Kate Thompson Sizer (1857-1909) was a popular Victorian author who published a number of illustrated children’s books often with a historical setting in the late nineteenth century. Mayflower Pilgrims combines history, illustration, and narrative fiction to create an engaging narrative of escape from persecution. The story focuses on twin sisters named Grace and Annis, their lives in Leiden, Holland, and their adjustment to the fraught early years of New Plymouth. The children come close to starvation, though they ultimately endure such hardships to help create a prosperous community.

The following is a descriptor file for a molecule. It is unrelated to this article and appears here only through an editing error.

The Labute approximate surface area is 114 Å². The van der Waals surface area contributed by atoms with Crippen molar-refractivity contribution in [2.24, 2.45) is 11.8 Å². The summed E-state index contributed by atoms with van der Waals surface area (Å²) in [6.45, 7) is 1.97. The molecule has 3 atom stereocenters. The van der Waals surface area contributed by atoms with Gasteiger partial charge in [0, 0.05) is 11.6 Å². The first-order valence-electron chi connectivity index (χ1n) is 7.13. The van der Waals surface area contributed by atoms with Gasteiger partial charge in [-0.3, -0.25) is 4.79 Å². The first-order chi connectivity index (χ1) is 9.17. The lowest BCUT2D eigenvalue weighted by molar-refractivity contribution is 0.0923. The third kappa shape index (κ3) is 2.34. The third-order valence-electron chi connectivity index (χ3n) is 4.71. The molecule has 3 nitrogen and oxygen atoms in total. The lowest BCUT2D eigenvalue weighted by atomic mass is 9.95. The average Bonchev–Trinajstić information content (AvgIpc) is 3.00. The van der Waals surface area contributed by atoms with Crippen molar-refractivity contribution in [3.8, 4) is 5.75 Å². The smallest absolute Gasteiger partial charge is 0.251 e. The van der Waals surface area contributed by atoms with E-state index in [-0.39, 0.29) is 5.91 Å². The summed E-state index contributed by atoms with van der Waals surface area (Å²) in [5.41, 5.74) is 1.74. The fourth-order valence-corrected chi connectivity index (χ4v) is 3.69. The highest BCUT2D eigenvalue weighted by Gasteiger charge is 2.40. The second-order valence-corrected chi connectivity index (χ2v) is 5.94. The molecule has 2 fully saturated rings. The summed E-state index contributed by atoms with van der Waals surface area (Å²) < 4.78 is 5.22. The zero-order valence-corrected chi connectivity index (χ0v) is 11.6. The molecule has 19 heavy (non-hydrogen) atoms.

Like many of Sizer’s works of children’s fiction, there is a clear religious message at the heart of Mayflower Pilgrims, one that demonstrates the value of suffering for faith in difficult circumstances. Moreover, the story functions almost as a national-religious parable, rooting ‘All that is best and truest in America’ in the trials and of an early band of benighted religious exiles. This novel is a good example of how the Mayflower was used as a topic in children’s fiction in the late nineteenth century.